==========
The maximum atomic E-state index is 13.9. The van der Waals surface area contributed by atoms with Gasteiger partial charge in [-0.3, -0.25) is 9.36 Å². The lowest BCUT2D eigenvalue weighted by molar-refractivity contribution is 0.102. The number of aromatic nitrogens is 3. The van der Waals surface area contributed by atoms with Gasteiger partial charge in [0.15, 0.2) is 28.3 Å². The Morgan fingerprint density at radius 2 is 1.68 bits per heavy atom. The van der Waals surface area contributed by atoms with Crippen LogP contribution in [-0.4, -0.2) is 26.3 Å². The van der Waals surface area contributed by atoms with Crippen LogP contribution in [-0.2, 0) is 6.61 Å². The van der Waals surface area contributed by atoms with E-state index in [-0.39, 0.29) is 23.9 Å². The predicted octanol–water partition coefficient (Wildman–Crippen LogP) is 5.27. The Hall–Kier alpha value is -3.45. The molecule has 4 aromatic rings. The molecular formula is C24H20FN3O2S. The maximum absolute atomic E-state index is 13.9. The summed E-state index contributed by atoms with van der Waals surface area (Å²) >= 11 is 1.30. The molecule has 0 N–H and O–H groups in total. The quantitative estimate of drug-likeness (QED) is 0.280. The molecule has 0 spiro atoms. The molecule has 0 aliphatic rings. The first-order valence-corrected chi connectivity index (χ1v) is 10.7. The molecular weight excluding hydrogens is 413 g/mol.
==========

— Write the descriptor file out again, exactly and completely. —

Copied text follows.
The maximum atomic E-state index is 13.9. The van der Waals surface area contributed by atoms with Gasteiger partial charge in [-0.3, -0.25) is 9.36 Å². The lowest BCUT2D eigenvalue weighted by molar-refractivity contribution is 0.102. The number of aromatic nitrogens is 3. The van der Waals surface area contributed by atoms with Gasteiger partial charge in [0.15, 0.2) is 28.3 Å². The Morgan fingerprint density at radius 2 is 1.68 bits per heavy atom. The van der Waals surface area contributed by atoms with Crippen LogP contribution in [-0.4, -0.2) is 26.3 Å². The van der Waals surface area contributed by atoms with Crippen LogP contribution in [-0.2, 0) is 6.61 Å². The van der Waals surface area contributed by atoms with E-state index in [-0.39, 0.29) is 23.9 Å². The predicted octanol–water partition coefficient (Wildman–Crippen LogP) is 5.27. The Hall–Kier alpha value is -3.45. The molecule has 4 aromatic rings. The molecular formula is C24H20FN3O2S. The maximum absolute atomic E-state index is 13.9. The summed E-state index contributed by atoms with van der Waals surface area (Å²) >= 11 is 1.30. The molecule has 0 N–H and O–H groups in total. The quantitative estimate of drug-likeness (QED) is 0.280. The molecule has 0 spiro atoms. The molecule has 0 aliphatic rings. The first-order valence-corrected chi connectivity index (χ1v) is 10.7. The molecular weight excluding hydrogens is 413 g/mol.